Published on August 2nd, 2016 |0
50,000-plus APS students return to classes Aug. 3; system underwent overhaul
Superintendent Dr. Meria Carstarphen undertook a major overhaul to improve the system’s failing schools during the summer, called the Turnaround Strategy plan.
The plan is designed to improve student achievement by directing more services to students; increasing professional development of top turnaround leaders and teachers; implementing school operating model changes, and adding experienced education partners.
The program targets schools the Georgia Department of Education identified as eligible for the state’s proposed takeover Opportunity School District. APS’ strategy targets 26 schools, starting in the Carver, Douglass and Washington clusters, where some of the district’s lowest-performing schools are in need of immediate help for students.
The district also eliminated 300 jobs from its workforce. The school board eliminated almost 500 jobs but creates 200 new ones. Dozens of jobs were eliminated at the district’s downtown central office, while other cuts are the result of schools being closed or projected enrollment drops.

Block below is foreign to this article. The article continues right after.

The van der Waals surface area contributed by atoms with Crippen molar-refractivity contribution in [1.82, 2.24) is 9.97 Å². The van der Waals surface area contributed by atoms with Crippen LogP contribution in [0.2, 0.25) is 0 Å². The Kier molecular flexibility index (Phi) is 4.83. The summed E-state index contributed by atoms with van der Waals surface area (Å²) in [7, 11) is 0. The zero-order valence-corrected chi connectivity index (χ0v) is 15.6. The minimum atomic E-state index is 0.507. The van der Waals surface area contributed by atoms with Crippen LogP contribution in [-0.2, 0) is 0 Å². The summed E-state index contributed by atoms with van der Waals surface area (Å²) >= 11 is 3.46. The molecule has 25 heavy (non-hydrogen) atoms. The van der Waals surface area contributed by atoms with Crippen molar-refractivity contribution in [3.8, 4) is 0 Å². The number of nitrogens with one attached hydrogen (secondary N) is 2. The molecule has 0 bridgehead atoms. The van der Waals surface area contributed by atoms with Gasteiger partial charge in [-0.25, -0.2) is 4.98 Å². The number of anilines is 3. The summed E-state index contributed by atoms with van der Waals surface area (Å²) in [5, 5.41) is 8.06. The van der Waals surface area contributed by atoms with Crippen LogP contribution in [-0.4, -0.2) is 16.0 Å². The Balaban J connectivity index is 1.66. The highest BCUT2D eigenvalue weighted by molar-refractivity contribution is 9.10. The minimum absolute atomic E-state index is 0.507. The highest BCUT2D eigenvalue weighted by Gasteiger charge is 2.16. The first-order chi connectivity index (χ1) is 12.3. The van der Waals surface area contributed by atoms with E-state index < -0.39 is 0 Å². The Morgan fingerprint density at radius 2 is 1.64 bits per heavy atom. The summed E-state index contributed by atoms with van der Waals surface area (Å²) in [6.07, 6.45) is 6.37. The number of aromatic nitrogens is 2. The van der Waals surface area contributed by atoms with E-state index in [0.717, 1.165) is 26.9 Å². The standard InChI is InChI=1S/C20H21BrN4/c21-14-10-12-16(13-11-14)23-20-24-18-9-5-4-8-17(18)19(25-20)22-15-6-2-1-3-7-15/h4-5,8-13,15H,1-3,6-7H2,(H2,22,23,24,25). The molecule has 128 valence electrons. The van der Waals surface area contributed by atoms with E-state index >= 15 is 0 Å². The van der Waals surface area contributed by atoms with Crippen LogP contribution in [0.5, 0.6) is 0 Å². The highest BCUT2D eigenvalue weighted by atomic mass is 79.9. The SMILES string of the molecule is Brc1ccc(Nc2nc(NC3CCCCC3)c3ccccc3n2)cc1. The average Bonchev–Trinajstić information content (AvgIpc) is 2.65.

At the same time, the district also created its own police force, hiring a chief of police and more than 60 law enforcement personnel.
Meanwhile, the Buckhead Coalition offered Monday to share the cost of providing 50,000 16.9-ounce bottles of Dansi water to the system for use as drinking water to students at Sarah Smith Elementary and Sutton Middle schools in Buckhead, which earlier were reported to have had issues with lead in the water at some points in the two schools.
School Board member Nancy Meister informed Coalition President Sam Massell later that day, “Please know that repairs have been made to the Smith campus and the Sutton 6th grade academy and I am pleased to report there are no issues with the water. There is one drinking fountain at the Sutton main campus that was in question, and that fountain has been turned off,” she added.
“With school opening in two days, the proactive action of the superintendent has resulted in all schools having safe drinking water for the 50,000 students we serve,” Meister stated.